Although Opium has been around for a very long time dating back to at least the Neolithic age, recreational use of Opium began in China in the 15th Century. To understand the history of drug abuse in Canada, we go back to the 19th century where migrants from China reached British Columbia and started settling there. They established opium dens in their communities that were usually remote.
Opium had (has) medicinal qualities specifically to relief from pain. These settlers from China were also a cheap labor sources in Canada so it became incredibly easy to produce in these communities. The government viewed opium consumption (a lot of medical reasons) as another easy source to earn revenue. So it imposed a tax on opium factories in 1871.
The Minister of Labor, Mackenzie King was concerned with the growing number of opium users. The following year, the government enacted the Opium Act of 1908. Under this Act, it was illegal to import, manufacture, or sell opium. But opiates were still widely used through patent medicines. This causes the government to pass another act called the Proprietary and Patent Medicine Act that prohibited the use of cocaine in medicines. Pharmaceutical companies also had to label products that contained morphine, opium or heroin.
With the imposition of the Opium Act, a black market for opium began to emerge. Officers thought that the only way to stop this black market was through rigorous imprisonment. Parliament passed the Opium and Drugs act 1911. Under this Act, Offenders would get harsher penalties for violation of the law. In addition, the list of prohibited drugs expanded. In 1921, the penalties for drug offenders were expanded for a seven-year prison sentence. By the end of 1923, more prohibited drugs were included in the list such as morphine, cocaine and cannabis.
The 1920s drug policy was totally different from the present day. Drug users and offenders were considered more as criminals than as those with an illness. Besides, most of the convicted under the 1911 Drug Act were Chinese. This led many Canadians to believe that drug laws were not for them, but for immigrants only. In view of that, the Opium and Narcotic Drug Act was enacted in 1929 with more penalties for drug offenders. This remained the main drug regulation in Canada until 1960. During the same time, the media published sensational reports of drug use among youths. In 1961, the government made firm action and made the Narcotic Act stricter than before.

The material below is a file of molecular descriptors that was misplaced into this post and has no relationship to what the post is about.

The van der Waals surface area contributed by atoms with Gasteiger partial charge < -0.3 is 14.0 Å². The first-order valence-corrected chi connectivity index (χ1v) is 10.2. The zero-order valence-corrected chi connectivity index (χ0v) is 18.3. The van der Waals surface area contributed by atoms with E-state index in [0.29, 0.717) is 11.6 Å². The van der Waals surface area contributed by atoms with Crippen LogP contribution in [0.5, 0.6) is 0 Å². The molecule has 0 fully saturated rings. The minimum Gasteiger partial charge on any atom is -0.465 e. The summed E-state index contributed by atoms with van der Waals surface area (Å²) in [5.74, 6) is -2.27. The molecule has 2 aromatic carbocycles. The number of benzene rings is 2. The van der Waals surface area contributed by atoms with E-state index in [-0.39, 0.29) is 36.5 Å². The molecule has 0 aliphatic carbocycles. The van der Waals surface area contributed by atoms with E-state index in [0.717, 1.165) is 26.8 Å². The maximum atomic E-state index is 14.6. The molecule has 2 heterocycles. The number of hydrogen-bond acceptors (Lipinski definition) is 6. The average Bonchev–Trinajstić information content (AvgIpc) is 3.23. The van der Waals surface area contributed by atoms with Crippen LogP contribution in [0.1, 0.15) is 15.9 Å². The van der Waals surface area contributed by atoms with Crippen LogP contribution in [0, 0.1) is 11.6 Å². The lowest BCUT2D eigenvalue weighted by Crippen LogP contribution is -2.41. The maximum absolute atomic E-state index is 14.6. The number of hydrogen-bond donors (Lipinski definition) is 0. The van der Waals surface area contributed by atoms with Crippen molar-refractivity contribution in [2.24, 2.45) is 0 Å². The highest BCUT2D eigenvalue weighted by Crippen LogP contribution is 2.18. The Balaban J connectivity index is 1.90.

The drug laws remained unchanged between 1969 and 1973. However, in 1996, the Drugs and Substance Act was passed. Under this Act, drugs were classified into eight schedules I to VIII. Punishment for trafficking illicit drugs was included in schedule I and II. Under the schedule I and II, offenders would get a maximum of life imprisonment. On the other hand, penalties for the possession of drugs were included in schedule VIII. Tough sentencing minimized the number of drug users. But, it had negative effects on the health, employment and relationships of constant users.
In 2001, Canada became the first country to use cannabis legally for terminally ill patients. However, due to the enforcement of stricter Acts, the street price of cocaine in Canada is much higher than in South American and East Asian countries. Recently, drug courts in Canada have gained popularity. The aim of these drug courts is to divert those who violate drug regulations from prisons into treatment programs. Now addicts have access to Toronto drug rehab centres and alcoholics can go to Toronto alcohol rehab centres. This has remarkably decreased prison overcrowding.
However, this has caused people with all types of tendencies to go unmonitored in treatment centres that raises concerns for many. The answer to a high quality treatment without a crowded treatment program has thus become a private rehab.